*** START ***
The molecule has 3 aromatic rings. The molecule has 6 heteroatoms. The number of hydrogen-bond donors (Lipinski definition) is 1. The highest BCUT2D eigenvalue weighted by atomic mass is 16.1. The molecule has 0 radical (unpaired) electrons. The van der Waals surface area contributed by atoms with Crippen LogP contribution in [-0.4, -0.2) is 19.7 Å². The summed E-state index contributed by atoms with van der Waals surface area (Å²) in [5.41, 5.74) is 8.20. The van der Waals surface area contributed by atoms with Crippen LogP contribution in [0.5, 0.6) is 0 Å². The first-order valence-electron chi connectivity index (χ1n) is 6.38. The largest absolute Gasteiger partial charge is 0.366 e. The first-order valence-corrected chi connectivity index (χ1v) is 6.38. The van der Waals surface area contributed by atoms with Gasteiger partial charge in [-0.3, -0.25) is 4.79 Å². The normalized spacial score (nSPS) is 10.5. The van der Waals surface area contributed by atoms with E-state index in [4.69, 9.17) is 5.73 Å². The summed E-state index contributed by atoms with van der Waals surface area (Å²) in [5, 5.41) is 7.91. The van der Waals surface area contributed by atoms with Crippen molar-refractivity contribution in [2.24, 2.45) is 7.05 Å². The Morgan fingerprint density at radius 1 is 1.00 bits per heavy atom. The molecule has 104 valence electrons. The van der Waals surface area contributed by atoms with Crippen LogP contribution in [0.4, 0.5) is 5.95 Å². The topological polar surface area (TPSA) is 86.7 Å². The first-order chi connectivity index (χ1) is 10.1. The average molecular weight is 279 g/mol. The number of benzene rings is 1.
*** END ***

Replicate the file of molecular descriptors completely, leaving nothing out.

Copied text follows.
The molecule has 3 aromatic rings. The molecule has 6 heteroatoms. The number of hydrogen-bond donors (Lipinski definition) is 1. The highest BCUT2D eigenvalue weighted by atomic mass is 16.1. The molecule has 0 radical (unpaired) electrons. The van der Waals surface area contributed by atoms with Crippen LogP contribution in [-0.4, -0.2) is 19.7 Å². The summed E-state index contributed by atoms with van der Waals surface area (Å²) in [5.41, 5.74) is 8.20. The van der Waals surface area contributed by atoms with Crippen LogP contribution in [0.5, 0.6) is 0 Å². The first-order valence-electron chi connectivity index (χ1n) is 6.38. The largest absolute Gasteiger partial charge is 0.366 e. The first-order valence-corrected chi connectivity index (χ1v) is 6.38. The van der Waals surface area contributed by atoms with Gasteiger partial charge in [-0.3, -0.25) is 4.79 Å². The normalized spacial score (nSPS) is 10.5. The van der Waals surface area contributed by atoms with E-state index in [4.69, 9.17) is 5.73 Å². The summed E-state index contributed by atoms with van der Waals surface area (Å²) in [5, 5.41) is 7.91. The van der Waals surface area contributed by atoms with Crippen molar-refractivity contribution in [2.24, 2.45) is 7.05 Å². The Morgan fingerprint density at radius 1 is 1.00 bits per heavy atom. The molecule has 104 valence electrons. The van der Waals surface area contributed by atoms with Crippen LogP contribution in [0.4, 0.5) is 5.95 Å². The topological polar surface area (TPSA) is 86.7 Å². The first-order chi connectivity index (χ1) is 10.1. The average molecular weight is 279 g/mol. The number of benzene rings is 1.